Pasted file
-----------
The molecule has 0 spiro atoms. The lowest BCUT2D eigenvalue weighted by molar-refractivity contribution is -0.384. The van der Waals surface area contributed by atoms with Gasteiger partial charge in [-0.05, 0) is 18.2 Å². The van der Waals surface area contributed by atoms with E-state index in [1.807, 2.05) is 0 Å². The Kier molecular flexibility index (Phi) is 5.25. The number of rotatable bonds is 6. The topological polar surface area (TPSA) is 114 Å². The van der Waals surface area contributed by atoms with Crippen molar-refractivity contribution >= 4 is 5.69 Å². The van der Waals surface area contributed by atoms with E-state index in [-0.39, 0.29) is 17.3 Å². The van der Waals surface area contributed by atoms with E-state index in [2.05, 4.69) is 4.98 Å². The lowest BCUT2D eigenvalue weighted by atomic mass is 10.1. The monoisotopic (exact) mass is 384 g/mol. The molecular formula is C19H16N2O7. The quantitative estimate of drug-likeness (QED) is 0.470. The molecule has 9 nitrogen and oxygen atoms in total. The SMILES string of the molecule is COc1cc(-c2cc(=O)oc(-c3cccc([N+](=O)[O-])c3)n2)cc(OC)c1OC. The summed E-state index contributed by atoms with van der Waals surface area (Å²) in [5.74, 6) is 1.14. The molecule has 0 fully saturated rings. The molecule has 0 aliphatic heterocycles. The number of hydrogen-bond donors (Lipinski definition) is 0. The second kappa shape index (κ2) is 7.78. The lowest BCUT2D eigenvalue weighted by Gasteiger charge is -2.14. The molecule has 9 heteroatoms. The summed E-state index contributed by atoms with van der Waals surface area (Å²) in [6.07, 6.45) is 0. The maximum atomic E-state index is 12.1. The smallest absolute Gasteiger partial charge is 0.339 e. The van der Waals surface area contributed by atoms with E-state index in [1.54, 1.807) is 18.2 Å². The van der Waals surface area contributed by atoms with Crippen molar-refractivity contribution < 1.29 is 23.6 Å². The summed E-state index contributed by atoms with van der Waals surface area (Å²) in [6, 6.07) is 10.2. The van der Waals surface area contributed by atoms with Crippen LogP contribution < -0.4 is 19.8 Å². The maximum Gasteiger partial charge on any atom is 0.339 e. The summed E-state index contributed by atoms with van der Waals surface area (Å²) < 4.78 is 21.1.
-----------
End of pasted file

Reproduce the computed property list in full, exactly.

The molecule has 0 spiro atoms. The lowest BCUT2D eigenvalue weighted by molar-refractivity contribution is -0.384. The van der Waals surface area contributed by atoms with Gasteiger partial charge in [-0.05, 0) is 18.2 Å². The van der Waals surface area contributed by atoms with E-state index in [1.807, 2.05) is 0 Å². The Kier molecular flexibility index (Phi) is 5.25. The number of rotatable bonds is 6. The topological polar surface area (TPSA) is 114 Å². The van der Waals surface area contributed by atoms with Crippen molar-refractivity contribution >= 4 is 5.69 Å². The van der Waals surface area contributed by atoms with E-state index in [-0.39, 0.29) is 17.3 Å². The van der Waals surface area contributed by atoms with E-state index in [2.05, 4.69) is 4.98 Å². The lowest BCUT2D eigenvalue weighted by atomic mass is 10.1. The monoisotopic (exact) mass is 384 g/mol. The molecular formula is C19H16N2O7. The quantitative estimate of drug-likeness (QED) is 0.470. The molecule has 9 nitrogen and oxygen atoms in total. The SMILES string of the molecule is COc1cc(-c2cc(=O)oc(-c3cccc([N+](=O)[O-])c3)n2)cc(OC)c1OC. The summed E-state index contributed by atoms with van der Waals surface area (Å²) in [5.74, 6) is 1.14. The molecule has 0 fully saturated rings. The molecule has 0 aliphatic heterocycles. The number of hydrogen-bond donors (Lipinski definition) is 0. The second kappa shape index (κ2) is 7.78. The lowest BCUT2D eigenvalue weighted by Gasteiger charge is -2.14. The molecule has 9 heteroatoms. The summed E-state index contributed by atoms with van der Waals surface area (Å²) in [6.07, 6.45) is 0. The maximum atomic E-state index is 12.1. The smallest absolute Gasteiger partial charge is 0.339 e. The van der Waals surface area contributed by atoms with E-state index in [1.54, 1.807) is 18.2 Å². The van der Waals surface area contributed by atoms with Crippen molar-refractivity contribution < 1.29 is 23.6 Å². The summed E-state index contributed by atoms with van der Waals surface area (Å²) in [6, 6.07) is 10.2. The van der Waals surface area contributed by atoms with Crippen LogP contribution < -0.4 is 19.8 Å². The maximum Gasteiger partial charge on any atom is 0.339 e. The summed E-state index contributed by atoms with van der Waals surface area (Å²) < 4.78 is 21.1.